news
Published: 26 November 2018

Surrey Arts collaboration mixing East-West-Live-Virtual premieres in Abu Dhabi

On Wednesday 10 October 2018, Kirk Woolford, Reader for Digital Media Arts at Surrey University, and Carlos Guedes, Associate Arts Professor NYU, premiered their new piece, “Jinn” at NYUAD Arts Centre’s, in Abu Dhabi.

Using live motion capture, virtual puppetry, live musicians and a multitude of sand, Jinn is a choreomusical work exploring the presentation of Western performance in Arabic cultures. The Arabic term ‘jinn’ refers invisible, sentient beings, of scorching winds and a smokeless fire. Before Islam, they were worshiped as spiritual protectors not only in the Arabian Peninsula, but also in neighbouring areas. For this performance piece, the collaboration draws inspiration from the sound of movement in the desert and images of Jinn in Arab culture.

NYU’s agreement with the Emirate of Abu Dhabi to create NYU Abu Dhabi is the outcome of a shared understanding of the essential roles and challenges of higher education in the 21st Century and a common belief in the value of a liberal arts education.

Woolford comments ‘In Jinn, we wanted to present a wider Western culture to Emiratis. We’ve overcome constraints of showing the female form in a Muslim culture by ultimately creating a dance piece without a dancer, removing the physical body, and leaving just the sound and trace of the movement.’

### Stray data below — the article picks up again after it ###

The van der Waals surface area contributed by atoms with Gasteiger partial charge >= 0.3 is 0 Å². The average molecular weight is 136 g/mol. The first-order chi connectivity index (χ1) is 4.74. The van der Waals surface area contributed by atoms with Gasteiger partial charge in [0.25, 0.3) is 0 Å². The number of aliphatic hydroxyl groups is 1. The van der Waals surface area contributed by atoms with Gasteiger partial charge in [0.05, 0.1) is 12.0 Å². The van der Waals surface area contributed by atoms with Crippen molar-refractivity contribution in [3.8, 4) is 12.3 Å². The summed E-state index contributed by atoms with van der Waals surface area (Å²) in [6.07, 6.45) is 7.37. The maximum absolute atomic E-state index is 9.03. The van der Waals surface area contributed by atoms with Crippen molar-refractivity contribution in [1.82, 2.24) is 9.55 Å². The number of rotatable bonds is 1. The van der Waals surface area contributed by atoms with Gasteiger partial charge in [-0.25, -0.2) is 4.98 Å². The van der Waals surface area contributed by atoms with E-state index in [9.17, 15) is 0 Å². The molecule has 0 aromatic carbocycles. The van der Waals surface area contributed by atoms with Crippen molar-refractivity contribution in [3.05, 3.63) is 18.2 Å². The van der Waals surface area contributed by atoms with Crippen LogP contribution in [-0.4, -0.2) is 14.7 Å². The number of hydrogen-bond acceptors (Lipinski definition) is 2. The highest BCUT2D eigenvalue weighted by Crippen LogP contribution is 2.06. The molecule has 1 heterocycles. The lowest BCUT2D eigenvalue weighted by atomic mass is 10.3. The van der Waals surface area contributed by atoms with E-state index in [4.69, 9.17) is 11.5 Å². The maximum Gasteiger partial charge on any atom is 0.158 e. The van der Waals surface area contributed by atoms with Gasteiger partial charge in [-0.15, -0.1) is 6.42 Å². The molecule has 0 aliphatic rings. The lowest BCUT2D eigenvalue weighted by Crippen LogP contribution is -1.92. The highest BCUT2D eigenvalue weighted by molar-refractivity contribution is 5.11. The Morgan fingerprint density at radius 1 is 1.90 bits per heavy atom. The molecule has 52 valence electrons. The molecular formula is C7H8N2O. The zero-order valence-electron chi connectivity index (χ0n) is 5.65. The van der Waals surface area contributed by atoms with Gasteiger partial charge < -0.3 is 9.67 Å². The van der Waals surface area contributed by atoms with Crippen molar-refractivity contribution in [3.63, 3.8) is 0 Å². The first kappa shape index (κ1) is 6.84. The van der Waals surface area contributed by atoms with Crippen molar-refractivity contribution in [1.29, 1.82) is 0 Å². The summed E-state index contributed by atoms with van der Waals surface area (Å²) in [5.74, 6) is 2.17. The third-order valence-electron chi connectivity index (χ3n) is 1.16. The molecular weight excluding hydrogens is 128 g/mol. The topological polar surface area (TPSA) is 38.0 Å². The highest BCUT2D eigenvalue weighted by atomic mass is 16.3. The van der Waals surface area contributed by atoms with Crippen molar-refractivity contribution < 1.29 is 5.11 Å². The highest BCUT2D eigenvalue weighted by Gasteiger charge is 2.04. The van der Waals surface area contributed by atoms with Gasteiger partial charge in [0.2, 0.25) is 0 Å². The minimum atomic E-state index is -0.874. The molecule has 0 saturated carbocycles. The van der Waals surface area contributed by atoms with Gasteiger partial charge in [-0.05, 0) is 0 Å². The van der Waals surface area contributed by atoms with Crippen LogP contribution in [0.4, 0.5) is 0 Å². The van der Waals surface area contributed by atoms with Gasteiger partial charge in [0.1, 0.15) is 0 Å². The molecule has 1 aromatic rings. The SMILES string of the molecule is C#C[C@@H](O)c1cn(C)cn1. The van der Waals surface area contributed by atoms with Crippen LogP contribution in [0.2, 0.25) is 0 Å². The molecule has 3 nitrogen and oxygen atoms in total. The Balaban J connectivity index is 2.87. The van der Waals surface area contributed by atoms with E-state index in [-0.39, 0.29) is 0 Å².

Guedes and Woolford have developed artistic works addressing the perception of human bodily motion, in pieces such as Will.0.w1sp (Woolford & Guedes, 2005) and Côr ( Guedes, Ula li & Woolford, 2003), and since 2003.

The Jinn premiere was followed by a performance at the Festival Internacional de Marionetas do Porto 2018 (International Puppetry Festival), at the National Theatre Rivoli in Porto, Portugal on October 20th 2018. More tour dates are to be announced in 2019. 

See the full performance here: http://b.bhaptic.net/jinn/

Jinn Abu Dhabi premiere
Jinn blends live music, performance artist and motion capture
Share what you've read?